What was the question?
Never mind, it's ok. Most people associate bread pudding with cold, blustery weather (and by most, I mean normal). For some reason, I've been craving it for the past 30 days or so. It kicked in right around the time I had to abandon my morning run because it was already in the upper 80's at 6am (and yes, I'm aware of how lame and sad that excuse is btw...so just know that I know.)
Who does winter think he is? He has no claim on bread puddings, hot coffee, or cardigans. I think bread pudding should be an all-season dessert. Just because it's fattening, rich, and 'comforting', doesn't mean that we can only enjoy it in-between sips of hot cocoa while shivering under layers of blankets. It should/can be just as splendid in-between sips of iced Kahlúa under a light cotton sheet with freshly shaven legs (love that feeling in summer.)
If it's any incentive, this bread pudding is tipsy, very tipsy (I added more than what the original recipe called for). It may be 100+ degrees outside, but you can still treat yourself to some boozy, cozy comfort food. If you simply can't bring yourself to break a summer taboo, just hang onto this recipe for a few more months, and enjoy this time of year while it lasts.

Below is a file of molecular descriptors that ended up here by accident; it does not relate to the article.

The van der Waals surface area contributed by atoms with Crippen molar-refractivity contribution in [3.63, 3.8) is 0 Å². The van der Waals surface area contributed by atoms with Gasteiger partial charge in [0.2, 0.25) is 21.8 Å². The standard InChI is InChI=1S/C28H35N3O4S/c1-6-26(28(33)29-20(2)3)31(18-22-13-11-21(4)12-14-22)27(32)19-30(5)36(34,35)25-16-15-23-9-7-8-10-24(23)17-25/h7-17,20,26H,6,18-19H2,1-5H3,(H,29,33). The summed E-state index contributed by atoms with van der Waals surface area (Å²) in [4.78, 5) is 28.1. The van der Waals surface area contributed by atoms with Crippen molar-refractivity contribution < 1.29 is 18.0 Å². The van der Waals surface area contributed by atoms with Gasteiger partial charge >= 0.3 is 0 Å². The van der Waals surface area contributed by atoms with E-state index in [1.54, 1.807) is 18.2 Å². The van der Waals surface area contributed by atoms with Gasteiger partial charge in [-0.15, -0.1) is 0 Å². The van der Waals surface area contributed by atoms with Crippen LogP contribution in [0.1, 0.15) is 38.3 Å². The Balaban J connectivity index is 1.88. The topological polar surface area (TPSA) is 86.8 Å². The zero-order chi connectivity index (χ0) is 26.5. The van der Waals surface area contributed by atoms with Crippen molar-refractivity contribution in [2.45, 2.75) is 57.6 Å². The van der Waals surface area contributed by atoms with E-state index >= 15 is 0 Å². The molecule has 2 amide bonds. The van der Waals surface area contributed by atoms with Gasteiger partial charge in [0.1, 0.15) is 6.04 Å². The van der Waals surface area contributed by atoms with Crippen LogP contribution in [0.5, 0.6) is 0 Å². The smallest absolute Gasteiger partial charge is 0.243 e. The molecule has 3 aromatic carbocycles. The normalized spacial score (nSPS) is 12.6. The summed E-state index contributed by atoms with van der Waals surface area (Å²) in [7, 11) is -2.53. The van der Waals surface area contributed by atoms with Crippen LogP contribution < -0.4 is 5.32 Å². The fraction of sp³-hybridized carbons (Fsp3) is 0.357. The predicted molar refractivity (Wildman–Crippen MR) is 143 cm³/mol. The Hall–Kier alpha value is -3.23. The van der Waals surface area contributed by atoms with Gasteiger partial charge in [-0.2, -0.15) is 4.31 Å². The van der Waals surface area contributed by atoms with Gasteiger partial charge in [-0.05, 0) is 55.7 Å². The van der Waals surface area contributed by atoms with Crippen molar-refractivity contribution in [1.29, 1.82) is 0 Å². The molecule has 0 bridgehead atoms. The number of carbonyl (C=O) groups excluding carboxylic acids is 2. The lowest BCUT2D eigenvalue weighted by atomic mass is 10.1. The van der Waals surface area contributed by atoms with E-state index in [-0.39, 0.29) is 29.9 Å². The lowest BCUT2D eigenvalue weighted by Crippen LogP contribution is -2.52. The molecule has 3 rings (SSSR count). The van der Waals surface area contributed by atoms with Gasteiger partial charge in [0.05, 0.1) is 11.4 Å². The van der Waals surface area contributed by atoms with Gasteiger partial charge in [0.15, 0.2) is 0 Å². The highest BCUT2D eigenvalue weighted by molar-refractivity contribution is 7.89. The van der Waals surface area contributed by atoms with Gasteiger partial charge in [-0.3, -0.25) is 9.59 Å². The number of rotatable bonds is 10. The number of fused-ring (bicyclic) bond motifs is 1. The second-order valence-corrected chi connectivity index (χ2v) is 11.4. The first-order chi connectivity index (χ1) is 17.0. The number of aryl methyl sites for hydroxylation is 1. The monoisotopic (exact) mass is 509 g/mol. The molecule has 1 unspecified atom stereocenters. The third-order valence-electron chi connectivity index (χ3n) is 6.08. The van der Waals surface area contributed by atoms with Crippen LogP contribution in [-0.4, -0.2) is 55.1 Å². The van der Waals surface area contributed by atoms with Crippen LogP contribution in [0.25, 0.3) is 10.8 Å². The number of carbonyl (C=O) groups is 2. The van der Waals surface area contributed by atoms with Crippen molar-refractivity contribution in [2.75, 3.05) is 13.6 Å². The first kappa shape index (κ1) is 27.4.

Boozy Bread Pudding (adapted from Emeril Lagasse)
8 slices day-old French bread, cut into 1/2-inch cubes (about 4 cups) [Note: I used 2 day-old challah bread.]
4 large eggs
1/4 teaspoon of salt
1 cup firmly packed brown sugar (light or dark)
1/2 teaspoon ground cinnamon
1/8 teaspoon freshly grated nutmeg
1 teaspoon pure vanilla extract
1/4 cup bourbon [Note: I used 1/2 cup and decreased the amount of cream by 1/4 cup]
2 cups half-and-half cream
1 cup of raisins (I didn't use any)
1/2 cup of dark chocolate chips (plus a little extra for topping)
Prepare the bourbon love: In a large mixing bowl, whisk together the eggs, salt, sugar, cinnamon, nutmeg, vanilla and bourbon until very smooth.
Add the half-and-half and mix well.
Add the cubed bread and raisins (if using.)
Make sure that all the bread is covered with the custard. Cover, and let the mixture sit undisturbed for at least 2 hours (4 is even better.)
During the long wait, give it a good stir now and then, and be sure that all the chunks of bread remain submerged.
Preheat the oven to 350 degrees F.
Grease a 9 1/4 x 5 1/4 x 2 3/4-inch loaf pan with butter.
Stir the chocolate chips into the bread pudding. Pour the mixture into the prepared pan and sprinkle with additional chocolate chips (if desired.)
Bake until the pudding is set in the center, about 55 minutes.
Let cool for 10 minutes.
This is best enjoyed while it's still warm, but a scoop of vanilla ice cream is highly recommended!
The pudding will puddle a bit at the bottom of the pan, and you don't want to miss out on any of that action, so just use a large spoon to scoop it out and pour the love over the bread.